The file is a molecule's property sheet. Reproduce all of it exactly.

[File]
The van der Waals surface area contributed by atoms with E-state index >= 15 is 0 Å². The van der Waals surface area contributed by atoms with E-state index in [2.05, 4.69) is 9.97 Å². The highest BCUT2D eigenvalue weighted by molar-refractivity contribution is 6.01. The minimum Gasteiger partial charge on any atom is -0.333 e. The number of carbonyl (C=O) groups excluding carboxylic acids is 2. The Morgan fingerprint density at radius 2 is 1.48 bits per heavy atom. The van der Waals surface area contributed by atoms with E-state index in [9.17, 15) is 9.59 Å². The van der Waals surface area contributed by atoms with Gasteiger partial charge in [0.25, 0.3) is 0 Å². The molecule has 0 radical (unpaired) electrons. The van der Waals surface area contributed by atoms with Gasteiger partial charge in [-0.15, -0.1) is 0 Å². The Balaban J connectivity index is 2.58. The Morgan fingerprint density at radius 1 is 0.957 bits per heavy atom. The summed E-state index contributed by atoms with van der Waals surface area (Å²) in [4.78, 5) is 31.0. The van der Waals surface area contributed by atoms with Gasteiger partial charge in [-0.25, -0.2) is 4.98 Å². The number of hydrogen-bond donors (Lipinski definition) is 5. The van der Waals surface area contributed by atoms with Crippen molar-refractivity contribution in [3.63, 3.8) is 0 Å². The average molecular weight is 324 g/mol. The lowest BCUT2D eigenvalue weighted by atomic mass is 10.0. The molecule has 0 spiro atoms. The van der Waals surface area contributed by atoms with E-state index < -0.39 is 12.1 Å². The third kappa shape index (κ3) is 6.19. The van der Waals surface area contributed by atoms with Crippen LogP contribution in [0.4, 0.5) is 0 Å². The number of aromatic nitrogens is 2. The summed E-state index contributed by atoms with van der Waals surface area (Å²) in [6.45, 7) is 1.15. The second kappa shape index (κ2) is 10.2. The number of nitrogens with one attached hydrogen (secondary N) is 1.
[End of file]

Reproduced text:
The van der Waals surface area contributed by atoms with E-state index >= 15 is 0 Å². The van der Waals surface area contributed by atoms with E-state index in [2.05, 4.69) is 9.97 Å². The highest BCUT2D eigenvalue weighted by molar-refractivity contribution is 6.01. The minimum Gasteiger partial charge on any atom is -0.333 e. The number of carbonyl (C=O) groups excluding carboxylic acids is 2. The Morgan fingerprint density at radius 2 is 1.48 bits per heavy atom. The van der Waals surface area contributed by atoms with E-state index in [9.17, 15) is 9.59 Å². The van der Waals surface area contributed by atoms with Gasteiger partial charge in [0.25, 0.3) is 0 Å². The molecule has 0 radical (unpaired) electrons. The van der Waals surface area contributed by atoms with Gasteiger partial charge in [-0.15, -0.1) is 0 Å². The Balaban J connectivity index is 2.58. The Morgan fingerprint density at radius 1 is 0.957 bits per heavy atom. The summed E-state index contributed by atoms with van der Waals surface area (Å²) in [4.78, 5) is 31.0. The van der Waals surface area contributed by atoms with Gasteiger partial charge in [-0.25, -0.2) is 4.98 Å². The number of hydrogen-bond donors (Lipinski definition) is 5. The van der Waals surface area contributed by atoms with Crippen molar-refractivity contribution in [3.63, 3.8) is 0 Å². The average molecular weight is 324 g/mol. The lowest BCUT2D eigenvalue weighted by atomic mass is 10.0. The molecule has 0 spiro atoms. The van der Waals surface area contributed by atoms with E-state index < -0.39 is 12.1 Å². The third kappa shape index (κ3) is 6.19. The van der Waals surface area contributed by atoms with Crippen LogP contribution in [0.4, 0.5) is 0 Å². The number of aromatic nitrogens is 2. The summed E-state index contributed by atoms with van der Waals surface area (Å²) in [6.45, 7) is 1.15. The second kappa shape index (κ2) is 10.2. The number of nitrogens with one attached hydrogen (secondary N) is 1.